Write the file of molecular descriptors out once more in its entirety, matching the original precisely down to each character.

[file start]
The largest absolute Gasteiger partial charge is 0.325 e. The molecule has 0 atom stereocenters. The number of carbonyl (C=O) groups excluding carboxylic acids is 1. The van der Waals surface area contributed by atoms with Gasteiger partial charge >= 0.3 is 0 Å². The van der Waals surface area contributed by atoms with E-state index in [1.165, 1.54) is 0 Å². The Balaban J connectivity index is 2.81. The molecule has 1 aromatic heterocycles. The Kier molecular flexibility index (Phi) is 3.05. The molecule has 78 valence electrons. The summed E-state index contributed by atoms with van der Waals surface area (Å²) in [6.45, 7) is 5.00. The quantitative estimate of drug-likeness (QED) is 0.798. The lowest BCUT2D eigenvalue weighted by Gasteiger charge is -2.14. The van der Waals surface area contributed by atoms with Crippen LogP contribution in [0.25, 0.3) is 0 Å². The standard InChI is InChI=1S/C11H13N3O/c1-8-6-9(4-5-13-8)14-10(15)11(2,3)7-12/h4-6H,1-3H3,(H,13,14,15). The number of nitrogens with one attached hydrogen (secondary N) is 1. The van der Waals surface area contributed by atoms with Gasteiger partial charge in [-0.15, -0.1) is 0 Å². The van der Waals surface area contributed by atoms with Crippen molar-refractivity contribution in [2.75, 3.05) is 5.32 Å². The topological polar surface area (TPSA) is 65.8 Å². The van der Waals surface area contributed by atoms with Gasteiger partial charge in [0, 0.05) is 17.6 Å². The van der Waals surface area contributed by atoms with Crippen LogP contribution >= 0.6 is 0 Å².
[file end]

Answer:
The largest absolute Gasteiger partial charge is 0.325 e. The molecule has 0 atom stereocenters. The number of carbonyl (C=O) groups excluding carboxylic acids is 1. The van der Waals surface area contributed by atoms with Gasteiger partial charge >= 0.3 is 0 Å². The van der Waals surface area contributed by atoms with E-state index in [1.165, 1.54) is 0 Å². The Balaban J connectivity index is 2.81. The molecule has 1 aromatic heterocycles. The Kier molecular flexibility index (Phi) is 3.05. The molecule has 78 valence electrons. The summed E-state index contributed by atoms with van der Waals surface area (Å²) in [6.45, 7) is 5.00. The quantitative estimate of drug-likeness (QED) is 0.798. The lowest BCUT2D eigenvalue weighted by Gasteiger charge is -2.14. The van der Waals surface area contributed by atoms with Crippen LogP contribution in [0.25, 0.3) is 0 Å². The standard InChI is InChI=1S/C11H13N3O/c1-8-6-9(4-5-13-8)14-10(15)11(2,3)7-12/h4-6H,1-3H3,(H,13,14,15). The number of nitrogens with one attached hydrogen (secondary N) is 1. The van der Waals surface area contributed by atoms with Gasteiger partial charge in [-0.15, -0.1) is 0 Å². The van der Waals surface area contributed by atoms with Crippen molar-refractivity contribution in [2.75, 3.05) is 5.32 Å². The topological polar surface area (TPSA) is 65.8 Å². The van der Waals surface area contributed by atoms with Gasteiger partial charge in [0, 0.05) is 17.6 Å². The van der Waals surface area contributed by atoms with Crippen LogP contribution >= 0.6 is 0 Å².